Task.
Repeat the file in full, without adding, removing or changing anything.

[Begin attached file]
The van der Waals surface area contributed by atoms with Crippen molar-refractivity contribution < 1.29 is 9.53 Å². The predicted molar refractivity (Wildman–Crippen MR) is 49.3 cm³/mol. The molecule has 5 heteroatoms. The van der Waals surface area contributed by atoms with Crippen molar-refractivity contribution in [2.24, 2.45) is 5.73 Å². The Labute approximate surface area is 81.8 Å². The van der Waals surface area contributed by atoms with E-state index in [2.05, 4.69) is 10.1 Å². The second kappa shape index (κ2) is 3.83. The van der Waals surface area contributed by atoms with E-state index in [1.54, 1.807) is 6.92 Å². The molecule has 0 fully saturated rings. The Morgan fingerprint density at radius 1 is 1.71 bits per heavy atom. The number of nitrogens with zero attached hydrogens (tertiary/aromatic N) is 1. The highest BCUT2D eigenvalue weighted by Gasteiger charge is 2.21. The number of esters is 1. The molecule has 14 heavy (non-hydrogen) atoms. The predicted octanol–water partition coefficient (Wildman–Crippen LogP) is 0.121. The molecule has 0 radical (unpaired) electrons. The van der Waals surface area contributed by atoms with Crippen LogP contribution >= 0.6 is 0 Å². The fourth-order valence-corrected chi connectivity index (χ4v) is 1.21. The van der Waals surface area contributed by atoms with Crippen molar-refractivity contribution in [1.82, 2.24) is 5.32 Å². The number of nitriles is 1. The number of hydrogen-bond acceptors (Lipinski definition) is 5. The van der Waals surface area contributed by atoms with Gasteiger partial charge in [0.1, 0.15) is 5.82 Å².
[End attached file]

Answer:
The van der Waals surface area contributed by atoms with Crippen molar-refractivity contribution < 1.29 is 9.53 Å². The predicted molar refractivity (Wildman–Crippen MR) is 49.3 cm³/mol. The molecule has 5 heteroatoms. The van der Waals surface area contributed by atoms with Crippen molar-refractivity contribution in [2.24, 2.45) is 5.73 Å². The Labute approximate surface area is 81.8 Å². The van der Waals surface area contributed by atoms with E-state index in [2.05, 4.69) is 10.1 Å². The second kappa shape index (κ2) is 3.83. The van der Waals surface area contributed by atoms with E-state index in [1.54, 1.807) is 6.92 Å². The molecule has 0 fully saturated rings. The Morgan fingerprint density at radius 1 is 1.71 bits per heavy atom. The number of nitrogens with zero attached hydrogens (tertiary/aromatic N) is 1. The highest BCUT2D eigenvalue weighted by Gasteiger charge is 2.21. The number of esters is 1. The molecule has 14 heavy (non-hydrogen) atoms. The predicted octanol–water partition coefficient (Wildman–Crippen LogP) is 0.121. The molecule has 0 radical (unpaired) electrons. The van der Waals surface area contributed by atoms with Crippen LogP contribution >= 0.6 is 0 Å². The fourth-order valence-corrected chi connectivity index (χ4v) is 1.21. The van der Waals surface area contributed by atoms with Crippen molar-refractivity contribution in [1.82, 2.24) is 5.32 Å². The number of nitriles is 1. The number of hydrogen-bond acceptors (Lipinski definition) is 5. The van der Waals surface area contributed by atoms with Gasteiger partial charge in [0.1, 0.15) is 5.82 Å².